There is a paper about FNet where they use the Fourier Transform to mix tokens. Using the property that a change in one input element alters all the output elements.

https://youtu.be/JJR3pBl78zw

The fast Walsh Hadamard transform (WHT) can effect the same thing. Which is not too surprising since the WHT is just the FFT with the multiplies removed!!!

An ultra short example of using the fast Walsh Hadamard transform to convert the uniform random distribution to the Normal distribution:

https://editor.p5js.org/congchuatocmaydangyeu7/sketches/RJSJna98l

There are some slight technical points about that for high precision applications.

If you are a connectionist, you should use fast transforms to do the connecting for you. They are very efficient at it.

The main problem is fast transforms take a spectrum, which is a very biased thing to do. That is not connecting everything in a fair way. However a little bit of cheap preprocessing can solve that.

Just for amusement.

The underlying Sequency patterns of the Walsh Hadamard Transform in natural order (the sequency is the number of transitions between +1 to -1, and -1 to +1):

https://editor.p5js.org/congchuatocmaydangyeu7/sketches/SlK3cuD-W

Then a Walsh Hadamard transform is just how much of each pattern is embedded in say an input image. And that information is complete and invertible. Conceptually a lot simpler than a Fourier transform.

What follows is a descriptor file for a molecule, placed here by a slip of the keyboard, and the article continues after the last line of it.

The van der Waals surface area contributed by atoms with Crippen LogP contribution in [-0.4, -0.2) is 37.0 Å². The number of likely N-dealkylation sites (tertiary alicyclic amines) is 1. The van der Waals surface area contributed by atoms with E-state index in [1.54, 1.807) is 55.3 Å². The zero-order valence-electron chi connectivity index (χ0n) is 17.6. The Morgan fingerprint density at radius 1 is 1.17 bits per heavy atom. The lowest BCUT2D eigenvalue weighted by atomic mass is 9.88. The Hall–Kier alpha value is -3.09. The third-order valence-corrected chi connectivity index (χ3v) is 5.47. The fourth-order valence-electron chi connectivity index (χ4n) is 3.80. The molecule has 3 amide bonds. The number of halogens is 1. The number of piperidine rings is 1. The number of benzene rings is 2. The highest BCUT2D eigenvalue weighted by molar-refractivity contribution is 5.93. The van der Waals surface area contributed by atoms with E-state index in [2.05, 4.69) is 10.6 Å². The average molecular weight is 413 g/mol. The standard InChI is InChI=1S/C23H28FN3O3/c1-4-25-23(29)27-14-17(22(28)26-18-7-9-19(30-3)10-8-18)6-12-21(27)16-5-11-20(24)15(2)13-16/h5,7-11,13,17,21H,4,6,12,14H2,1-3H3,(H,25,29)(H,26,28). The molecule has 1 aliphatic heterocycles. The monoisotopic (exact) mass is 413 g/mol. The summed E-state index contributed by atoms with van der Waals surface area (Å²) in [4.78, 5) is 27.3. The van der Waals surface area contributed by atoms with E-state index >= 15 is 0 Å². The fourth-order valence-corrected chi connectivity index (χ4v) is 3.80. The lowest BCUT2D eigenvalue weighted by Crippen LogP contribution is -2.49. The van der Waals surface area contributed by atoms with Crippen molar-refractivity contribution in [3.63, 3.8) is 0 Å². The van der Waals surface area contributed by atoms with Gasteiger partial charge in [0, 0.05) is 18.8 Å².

I will say this again about ReLU.

ReLU is a switch. f(x)=x is connect, f(x)=0 is disconnect. A light switch in your house is binary on off, yet connects and disconnect a continuously variable AC voltage signal. In your house you decide the switch state (on or off). In a ReLU the switch state is decided by a predicate (x<0.)

Then a ReLU neural network is a switched composition of weighted sums. The outputs of weighted sums are disconnected from the inputs to other weighted sums, or remain connected.

For a particular input vector all the switch states become known during feedforward. The network then is a particular (switched) composition of weighted sums connecting back to the input vector.

Since that is an entirely linear system (due to the switch states being known) it can be simplified. Down to a simple square matrix mapping the input vector to the output vector.

That viewpoint is so unexpected to some people it can actually prompt not very good behavior.

To me it is a way of getting a handle on the mathematics of a ReLU neual network. However I mainly use it to understand the behavior of an unconventional system.

I will clarify even more.

When you graph out ReLU there is a 45 degree line when the input x is greater than zero.

If you graph out the behavior of an electrical switch in the on position, zero volts in gives 0 volts out, 1 volt in gives 1 volt out, 2 volts in gives 2 volts out. That gives a 45 degree line. Obviously if the electrical switch is off you get zero volts out.

I believe the brain melt down I have caused in some senior researchers is due to the their belief that turning on a switch should result in a Heaviside step function type response:

https://en.wikipedia.org/wiki/Heaviside_step_function

That would only be the case it there were a fixed non-zero voltage on the input to an electrical switch.

The issue for me is, it is making it very difficult for me to explain an unconventional neural network of my devising to people.